Christian Noorbergen:

I find myself referring to your works rather than to photographs as such, and to pure visual creation.

 

Michel Kirch:

I use photography as a raw material, the way painters use oils and sculptors use stone. I use silver salts and their reaction to light. That’s my raw material. Having said that, I’m first and foremost a photographer in that I really enjoy going looking for material in the world/space and find enormous pleasure in discovering it. I’m in terra incognita. I feel something of the pleasure and anxiety of those people of 40,000 years ago who had no maps and went to places where no human foot had ever trod before. This is something I feel throughout the process. First there’s a purely photographic undertaking: I collect the material, then I bring it to the studio, where it’s scanned. Out of the computer files that result emerges another task – longer, more patient, more conscious. A truly pictorial task, out of which comes my idea of the world, of myself and of my work.  

 

Christian Noorbergen:

As with any creative artist, landscapes that are too conceivable don’t suit you. The man in the street settles for what he can see. The conceivable landscapes you photograph are not enough for you: because you recreate them and ultimately, in the created work, you shape inconceivable landscapes, at once possible and impossible.

 

Michel Kirch:

I come from a tradition for which the visible isn’t enough. I felt this need when I was a kid and bored during class, and distanced myself from my body. I imagined myself three kilometres up, and that relaxed and calmed me . . . I got into the habit of travelling at a distance from things and passing through the looking glass . . . And it became a reflex – which is a really photographic way of putting it!

 

Christian Noorbergen:

In your work the power of the West takes quite a battering. On the one hand you never actually show it, and on the other what you do show is mankind alone, confronted with the infiniteness of the universe. As if this were a course in nudity, in stripping down, and maybe also in spirituality.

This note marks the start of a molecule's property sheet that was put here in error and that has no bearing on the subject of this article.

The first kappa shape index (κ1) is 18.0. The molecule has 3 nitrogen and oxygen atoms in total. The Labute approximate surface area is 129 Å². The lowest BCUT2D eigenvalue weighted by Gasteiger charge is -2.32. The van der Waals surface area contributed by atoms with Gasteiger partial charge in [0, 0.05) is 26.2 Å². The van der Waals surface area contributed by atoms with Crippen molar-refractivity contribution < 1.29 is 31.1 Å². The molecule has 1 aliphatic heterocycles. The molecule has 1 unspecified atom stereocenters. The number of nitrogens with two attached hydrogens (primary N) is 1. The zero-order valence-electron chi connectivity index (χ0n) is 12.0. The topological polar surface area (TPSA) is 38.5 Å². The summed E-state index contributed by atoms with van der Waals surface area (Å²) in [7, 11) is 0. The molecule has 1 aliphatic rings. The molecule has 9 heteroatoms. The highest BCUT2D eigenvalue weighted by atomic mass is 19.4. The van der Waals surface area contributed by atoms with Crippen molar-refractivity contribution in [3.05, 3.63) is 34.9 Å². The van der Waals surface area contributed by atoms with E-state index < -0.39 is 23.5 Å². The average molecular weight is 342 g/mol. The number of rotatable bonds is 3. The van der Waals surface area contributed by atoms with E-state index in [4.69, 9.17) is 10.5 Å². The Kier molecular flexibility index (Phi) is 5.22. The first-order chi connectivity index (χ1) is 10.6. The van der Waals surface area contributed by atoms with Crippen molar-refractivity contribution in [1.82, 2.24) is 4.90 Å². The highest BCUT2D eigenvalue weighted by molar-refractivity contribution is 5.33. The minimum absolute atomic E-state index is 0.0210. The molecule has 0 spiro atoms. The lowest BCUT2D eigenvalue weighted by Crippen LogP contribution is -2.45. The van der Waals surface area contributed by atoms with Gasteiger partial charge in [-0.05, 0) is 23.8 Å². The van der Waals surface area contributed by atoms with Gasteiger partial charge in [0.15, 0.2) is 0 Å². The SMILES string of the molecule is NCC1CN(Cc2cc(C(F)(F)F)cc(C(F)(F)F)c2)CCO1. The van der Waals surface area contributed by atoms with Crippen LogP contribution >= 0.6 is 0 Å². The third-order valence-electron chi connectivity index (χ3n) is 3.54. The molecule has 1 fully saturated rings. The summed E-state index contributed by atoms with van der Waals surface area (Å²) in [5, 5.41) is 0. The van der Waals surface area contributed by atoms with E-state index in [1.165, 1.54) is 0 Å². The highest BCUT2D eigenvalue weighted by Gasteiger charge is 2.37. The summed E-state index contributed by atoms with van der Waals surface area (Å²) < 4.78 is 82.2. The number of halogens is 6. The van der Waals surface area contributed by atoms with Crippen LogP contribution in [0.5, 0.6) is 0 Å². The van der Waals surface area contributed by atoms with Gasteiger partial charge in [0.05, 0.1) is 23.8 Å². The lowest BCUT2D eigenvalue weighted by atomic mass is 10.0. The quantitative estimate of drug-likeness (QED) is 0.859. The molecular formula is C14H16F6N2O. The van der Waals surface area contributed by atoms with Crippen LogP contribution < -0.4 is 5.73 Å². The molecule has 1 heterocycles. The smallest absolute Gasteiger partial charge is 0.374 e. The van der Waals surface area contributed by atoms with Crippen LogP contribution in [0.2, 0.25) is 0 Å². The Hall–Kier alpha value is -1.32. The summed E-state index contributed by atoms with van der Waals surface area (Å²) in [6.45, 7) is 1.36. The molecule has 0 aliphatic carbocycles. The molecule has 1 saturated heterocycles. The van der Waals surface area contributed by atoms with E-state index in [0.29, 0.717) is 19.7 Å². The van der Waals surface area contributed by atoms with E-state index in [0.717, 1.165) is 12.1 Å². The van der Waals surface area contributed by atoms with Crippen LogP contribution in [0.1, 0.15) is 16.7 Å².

Michel Kirch:

When I first began to travel, in Africa, I was always surprised and awed by the extraordinary smiles I saw among the destitute, the incredible generosity shown me by the poorest people, when my roots were in a society hooked on wealth, culture and technology. What struck me was the contrast between the world. 

I came from, where the smiles were most often half-hearted or even false, and the spontaneity of the smiles in these poor countries. So I kept the West at a distance, but without ever despising or rejecting it. I have the West’s tools, and a fascination with everything this world has produced. But it’s important to me to keep my distance, because I can sense the insidious fault line lurking beneath a world that’s too rational.   

 

Christian Noorbergen:

There’s always a threshold to cross, an «out there» to reach, something one strains towards but maybe doesn’t attain to, as if you were suggesting a healthy lifestyle to a weary world.

 

Michel Kirch:

Closed worlds have always been sources of anxiety for me. I’ve always looked for the line of flight and been tempted by aspiration into infinity. I found that in Renaissance pictures, where I often saw doors opening onto other doors, one gateway opening onto another; you ask yourself where it’s all leading.  You’re constantly on thresholds when you feel this aspiration . . . The thresholds in question are also stages in my life and I can’t manage to conceive of myself as a fully-finished human being. I’m always in the process of becoming, and my work’s like that, and the world too! I really like the idea you find in Asia of a closed space as a kind of moment in time with infinity residing in that moment: the eternity in the moment so well described by François Cheng in The Way of Beauty: Five Mediations for Spiritual Transformation.  So the breath of fresh air I propose is no more than a proposition: we’re here, but that here isn’t definitive. It’s a promise of an elsewhere, and I’m not promising that this elsewhere will be any better – it will just be different. It’s not an end in itself, either: it has an extraordinary capacity to suggest another elsewhere . . . And in this ongoing sequence of finites you have this concept of the infinite . . .  I also really like the idea developed in the Talmud: infinity in the Jewish tradition is the infinity of interpretations . . . I think that can be found in my images. In themselves they’re endless launching pads rather than theories or certainties.

 

Christian Noorbergen 

Cour d’Or Museum, Metz, 10 february 2014